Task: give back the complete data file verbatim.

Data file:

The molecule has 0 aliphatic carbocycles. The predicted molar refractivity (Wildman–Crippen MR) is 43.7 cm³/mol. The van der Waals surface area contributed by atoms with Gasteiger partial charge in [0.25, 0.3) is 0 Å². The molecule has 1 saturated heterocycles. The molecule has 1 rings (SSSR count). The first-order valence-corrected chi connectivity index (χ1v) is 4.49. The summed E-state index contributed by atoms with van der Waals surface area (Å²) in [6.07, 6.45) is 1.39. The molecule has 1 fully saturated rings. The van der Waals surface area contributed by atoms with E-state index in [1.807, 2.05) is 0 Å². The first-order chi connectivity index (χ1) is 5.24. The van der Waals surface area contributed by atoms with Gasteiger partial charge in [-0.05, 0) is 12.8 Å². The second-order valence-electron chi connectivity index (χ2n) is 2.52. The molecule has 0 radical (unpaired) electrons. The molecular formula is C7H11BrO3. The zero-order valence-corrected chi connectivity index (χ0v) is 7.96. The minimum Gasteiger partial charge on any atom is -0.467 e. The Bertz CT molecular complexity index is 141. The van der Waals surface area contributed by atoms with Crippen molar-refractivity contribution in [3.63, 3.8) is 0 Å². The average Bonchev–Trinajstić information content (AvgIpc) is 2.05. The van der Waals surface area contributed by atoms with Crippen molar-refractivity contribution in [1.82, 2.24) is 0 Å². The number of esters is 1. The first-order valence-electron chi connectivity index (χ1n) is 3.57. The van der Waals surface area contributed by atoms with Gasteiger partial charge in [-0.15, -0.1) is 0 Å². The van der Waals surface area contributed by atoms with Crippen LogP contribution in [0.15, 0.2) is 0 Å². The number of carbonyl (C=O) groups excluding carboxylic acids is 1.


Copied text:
The molecule has 0 aliphatic carbocycles. The predicted molar refractivity (Wildman–Crippen MR) is 43.7 cm³/mol. The van der Waals surface area contributed by atoms with Gasteiger partial charge in [0.25, 0.3) is 0 Å². The molecule has 1 saturated heterocycles. The molecule has 1 rings (SSSR count). The first-order valence-corrected chi connectivity index (χ1v) is 4.49. The summed E-state index contributed by atoms with van der Waals surface area (Å²) in [6.07, 6.45) is 1.39. The molecule has 1 fully saturated rings. The van der Waals surface area contributed by atoms with E-state index in [1.807, 2.05) is 0 Å². The first-order chi connectivity index (χ1) is 5.24. The van der Waals surface area contributed by atoms with Gasteiger partial charge in [-0.05, 0) is 12.8 Å². The second-order valence-electron chi connectivity index (χ2n) is 2.52. The molecule has 0 radical (unpaired) electrons. The molecular formula is C7H11BrO3. The zero-order valence-corrected chi connectivity index (χ0v) is 7.96. The minimum Gasteiger partial charge on any atom is -0.467 e. The Bertz CT molecular complexity index is 141. The van der Waals surface area contributed by atoms with Crippen molar-refractivity contribution in [3.63, 3.8) is 0 Å². The average Bonchev–Trinajstić information content (AvgIpc) is 2.05. The van der Waals surface area contributed by atoms with Crippen molar-refractivity contribution in [1.82, 2.24) is 0 Å². The number of esters is 1. The first-order valence-electron chi connectivity index (χ1n) is 3.57. The van der Waals surface area contributed by atoms with Gasteiger partial charge in [-0.15, -0.1) is 0 Å². The van der Waals surface area contributed by atoms with Crippen LogP contribution in [0.15, 0.2) is 0 Å². The number of carbonyl (C=O) groups excluding carboxylic acids is 1.